Games should generally stay on their original platforms. No one wants a Pacman movie. Prince Of Persia was iconic until it hit the big screen. And Hitman had the chance to change the trend but wasted it.
There’s a reason we mostly skip through the narrative parts of games – it’s because the narrative comes through best in the action, while we’re in charge of the protagonist.
However, there are some pop culture adaptations of video games that have worked out pretty well. These are not limited to movies, either, although if you’re looking to watch them on screen, make sure you get a Netflix VPN that will give you access no matter where you are.
Here are the 3 best adaptations of video games in pop culture.
- The Protomen
The Protomen are a rock band who create music based on the classic Mega Man games. Each album has an overarching narrative, based on Dr Light’s creation of Mega Man and Protoman to defeat Dr Wily. They’re very secretive people, and very little is known about The Protomen, other than that they’re super cool. They’ve released two epic albums, each with its own narrative in the Mega Man world. They’ve also released a cover album of songs they happen to like. Look up their shows on YouTube and prepare to be blown away.
- The Resident Evil Series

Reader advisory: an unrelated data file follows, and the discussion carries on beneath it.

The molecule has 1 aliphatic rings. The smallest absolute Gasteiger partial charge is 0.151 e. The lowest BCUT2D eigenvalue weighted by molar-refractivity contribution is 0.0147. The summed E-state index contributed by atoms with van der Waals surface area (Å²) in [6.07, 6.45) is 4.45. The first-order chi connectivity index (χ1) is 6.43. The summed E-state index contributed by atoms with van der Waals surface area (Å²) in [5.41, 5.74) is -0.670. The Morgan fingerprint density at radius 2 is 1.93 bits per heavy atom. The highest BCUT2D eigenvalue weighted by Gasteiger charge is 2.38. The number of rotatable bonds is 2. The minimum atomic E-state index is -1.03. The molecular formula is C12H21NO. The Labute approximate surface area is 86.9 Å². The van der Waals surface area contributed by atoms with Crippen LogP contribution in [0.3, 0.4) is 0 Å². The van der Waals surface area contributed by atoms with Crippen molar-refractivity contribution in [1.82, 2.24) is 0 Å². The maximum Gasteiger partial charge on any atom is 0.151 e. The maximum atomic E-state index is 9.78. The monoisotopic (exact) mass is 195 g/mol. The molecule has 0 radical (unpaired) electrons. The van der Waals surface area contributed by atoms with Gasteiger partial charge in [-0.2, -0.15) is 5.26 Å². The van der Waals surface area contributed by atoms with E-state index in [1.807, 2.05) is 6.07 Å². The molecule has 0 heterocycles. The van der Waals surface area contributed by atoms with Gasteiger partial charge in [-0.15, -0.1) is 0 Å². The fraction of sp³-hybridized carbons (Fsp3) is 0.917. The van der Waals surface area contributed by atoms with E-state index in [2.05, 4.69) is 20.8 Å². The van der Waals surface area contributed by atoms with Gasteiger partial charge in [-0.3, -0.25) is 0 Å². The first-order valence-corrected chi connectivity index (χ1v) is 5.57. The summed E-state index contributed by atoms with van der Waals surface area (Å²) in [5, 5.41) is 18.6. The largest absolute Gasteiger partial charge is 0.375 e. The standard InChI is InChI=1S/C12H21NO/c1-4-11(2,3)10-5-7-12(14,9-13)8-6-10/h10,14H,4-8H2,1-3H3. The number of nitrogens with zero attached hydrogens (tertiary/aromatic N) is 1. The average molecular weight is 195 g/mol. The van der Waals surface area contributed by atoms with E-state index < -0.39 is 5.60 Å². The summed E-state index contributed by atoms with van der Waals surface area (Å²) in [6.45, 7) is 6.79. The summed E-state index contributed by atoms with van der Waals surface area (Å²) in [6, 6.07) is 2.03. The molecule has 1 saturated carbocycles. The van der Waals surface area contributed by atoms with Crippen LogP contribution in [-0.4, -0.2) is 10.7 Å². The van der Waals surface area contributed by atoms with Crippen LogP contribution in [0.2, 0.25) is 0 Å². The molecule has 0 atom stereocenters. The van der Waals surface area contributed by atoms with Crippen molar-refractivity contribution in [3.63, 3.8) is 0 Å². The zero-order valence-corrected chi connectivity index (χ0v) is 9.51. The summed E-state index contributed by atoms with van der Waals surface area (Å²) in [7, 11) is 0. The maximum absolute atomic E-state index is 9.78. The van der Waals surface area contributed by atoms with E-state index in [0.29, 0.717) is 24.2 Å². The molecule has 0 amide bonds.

There have been hundreds of movie adaptations of video games and almost all of them are considered to be, if not flops, B-movies. Billions of dollars have been poured into them, major actors and producers have signed on, but nothing seems to work. All of which is the only reason we can consider the Resident Evil series to be a big success. Every movie in the series was, to some extent, critically dismissed. However, they were a hell of a lot of fun. From the attempt at horror in the first release, to the focus on trashy action sequences in later installments, watching Resident Evil has always been a joyous affair. The Final Chapter did not even care for continuity, but was still a perfect ending to the most successful video game movie adaptation.
- 8-bit Music
From Nintendocore to Bitpop, some remarkable music has been made using the 8-bit sound of vintage (and archaic) video games. Bands have long been covering songs from the actual video games (see Mr. Bungle’s excellent Super Mario Bros. jam). But more interesting are the excellent 8-bit covers of classic songs. And, of course, some fantastic original tracks have made using 8-bit at their core. Horse The Band, Math The Band, and more, took a ridiculous concept and made it work. Using punk and metal sounds, they transcended their own genres by being completely original while managing to sound great.
While video games should generally stick to their intended format, some adaptations truly have worked. If you are really itching to take your obsession beyond the game, the above adaptations are where you should start (and probably end).